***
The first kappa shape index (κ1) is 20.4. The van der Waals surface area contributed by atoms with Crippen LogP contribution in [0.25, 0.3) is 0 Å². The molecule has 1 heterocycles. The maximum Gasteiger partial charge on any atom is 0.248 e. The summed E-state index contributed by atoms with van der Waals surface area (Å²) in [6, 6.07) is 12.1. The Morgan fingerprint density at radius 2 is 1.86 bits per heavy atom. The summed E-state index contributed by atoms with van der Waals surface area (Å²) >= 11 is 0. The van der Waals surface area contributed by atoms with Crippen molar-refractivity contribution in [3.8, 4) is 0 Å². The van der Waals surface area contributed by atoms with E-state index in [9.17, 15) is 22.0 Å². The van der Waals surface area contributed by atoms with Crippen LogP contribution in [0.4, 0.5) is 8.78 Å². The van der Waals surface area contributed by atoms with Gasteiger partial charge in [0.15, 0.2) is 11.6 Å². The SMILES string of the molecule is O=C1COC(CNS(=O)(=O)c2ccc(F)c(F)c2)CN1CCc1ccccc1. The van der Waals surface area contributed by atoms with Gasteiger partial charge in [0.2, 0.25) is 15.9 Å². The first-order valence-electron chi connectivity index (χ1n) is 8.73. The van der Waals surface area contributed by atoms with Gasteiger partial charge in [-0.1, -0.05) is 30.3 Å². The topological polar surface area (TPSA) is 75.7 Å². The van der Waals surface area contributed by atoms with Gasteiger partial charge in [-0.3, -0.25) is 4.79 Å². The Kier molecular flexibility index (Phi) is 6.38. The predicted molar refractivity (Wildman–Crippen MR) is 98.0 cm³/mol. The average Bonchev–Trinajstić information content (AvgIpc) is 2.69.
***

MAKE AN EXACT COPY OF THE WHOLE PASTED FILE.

The first kappa shape index (κ1) is 20.4. The van der Waals surface area contributed by atoms with Crippen LogP contribution in [0.25, 0.3) is 0 Å². The molecule has 1 heterocycles. The maximum Gasteiger partial charge on any atom is 0.248 e. The summed E-state index contributed by atoms with van der Waals surface area (Å²) in [6, 6.07) is 12.1. The Morgan fingerprint density at radius 2 is 1.86 bits per heavy atom. The summed E-state index contributed by atoms with van der Waals surface area (Å²) >= 11 is 0. The van der Waals surface area contributed by atoms with Crippen molar-refractivity contribution in [3.8, 4) is 0 Å². The van der Waals surface area contributed by atoms with E-state index in [9.17, 15) is 22.0 Å². The van der Waals surface area contributed by atoms with Crippen LogP contribution in [0.4, 0.5) is 8.78 Å². The van der Waals surface area contributed by atoms with Gasteiger partial charge in [0.15, 0.2) is 11.6 Å². The SMILES string of the molecule is O=C1COC(CNS(=O)(=O)c2ccc(F)c(F)c2)CN1CCc1ccccc1. The van der Waals surface area contributed by atoms with Gasteiger partial charge in [0.2, 0.25) is 15.9 Å². The first-order valence-electron chi connectivity index (χ1n) is 8.73. The van der Waals surface area contributed by atoms with Gasteiger partial charge in [-0.1, -0.05) is 30.3 Å². The topological polar surface area (TPSA) is 75.7 Å². The van der Waals surface area contributed by atoms with Gasteiger partial charge in [-0.3, -0.25) is 4.79 Å². The Kier molecular flexibility index (Phi) is 6.38. The predicted molar refractivity (Wildman–Crippen MR) is 98.0 cm³/mol. The average Bonchev–Trinajstić information content (AvgIpc) is 2.69.